A $2500 camera using the Foveon X3 image sensor has been launched. But one of the technology's main backers believes it could soon be used in disposable models.
The first Foveon camera, Sigma's SD9 digital SLR, offers resolutions up to 2263x1512pi, but Brian Halla, chairman and CEO of National Semiconductor, says "that's just the start".
"The chip is so cheap it could be used in a disposable camera," he claimed.
Halla says the camera cost could be lowered because the CMOS-based device can already be produced at costs between $20 and $100 depending on the output resolution.
The CMOS-based device also does away with the need for colour filters and contains up to 32 million analogue transistors.
Foveon is a joint venture between National and Synaptics, and Halla says the company will be announcing further customers soon. Production of the sensors is currently ramping up at National's South Portland fab.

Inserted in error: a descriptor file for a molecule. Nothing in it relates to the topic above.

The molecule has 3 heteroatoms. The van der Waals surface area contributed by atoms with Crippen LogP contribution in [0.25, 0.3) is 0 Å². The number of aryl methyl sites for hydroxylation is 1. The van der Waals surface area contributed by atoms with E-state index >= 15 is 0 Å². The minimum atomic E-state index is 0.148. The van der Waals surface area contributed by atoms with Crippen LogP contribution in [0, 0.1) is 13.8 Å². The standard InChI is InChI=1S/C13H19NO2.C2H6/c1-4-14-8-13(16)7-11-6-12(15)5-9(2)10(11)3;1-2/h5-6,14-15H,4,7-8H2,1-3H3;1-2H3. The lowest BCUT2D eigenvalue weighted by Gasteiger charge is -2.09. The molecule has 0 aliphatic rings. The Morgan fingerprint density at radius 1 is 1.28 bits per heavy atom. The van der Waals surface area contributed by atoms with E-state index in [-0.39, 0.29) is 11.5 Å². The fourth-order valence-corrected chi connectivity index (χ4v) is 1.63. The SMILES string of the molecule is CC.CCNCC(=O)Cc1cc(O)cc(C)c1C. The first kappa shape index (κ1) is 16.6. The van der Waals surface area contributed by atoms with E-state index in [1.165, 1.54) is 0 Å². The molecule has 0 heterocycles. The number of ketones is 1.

"We've been working on the sensor for five years," said Halla, "and we have all the patents on the technology.
"The sensor is three times as powerful as a charge-coupled device (CCD) sensor, as each pixel captures red, green and blue wavelengths. As a result, a 3.1Mpixel sensor delivers 10Mpixel of colour, which triples the resolution."
Halla says the Foveon sensor saves images in a proprietary lossless format and produces pictures free from digital artefacts. But he admits that higher resolution images are slow to open on older computers.
"High-definition images using the Foveon image format take around 12s to open using a Pentium 4," said Halla. "It's the killer application for upgrading your PC."
The SD9 has three resolution modes: 'hi' delivers 2263x1512pixel, 'med' 1134x756pixel and 'low' 756x504pixel. The camera can also capture video in both the Pal and NTSC formats.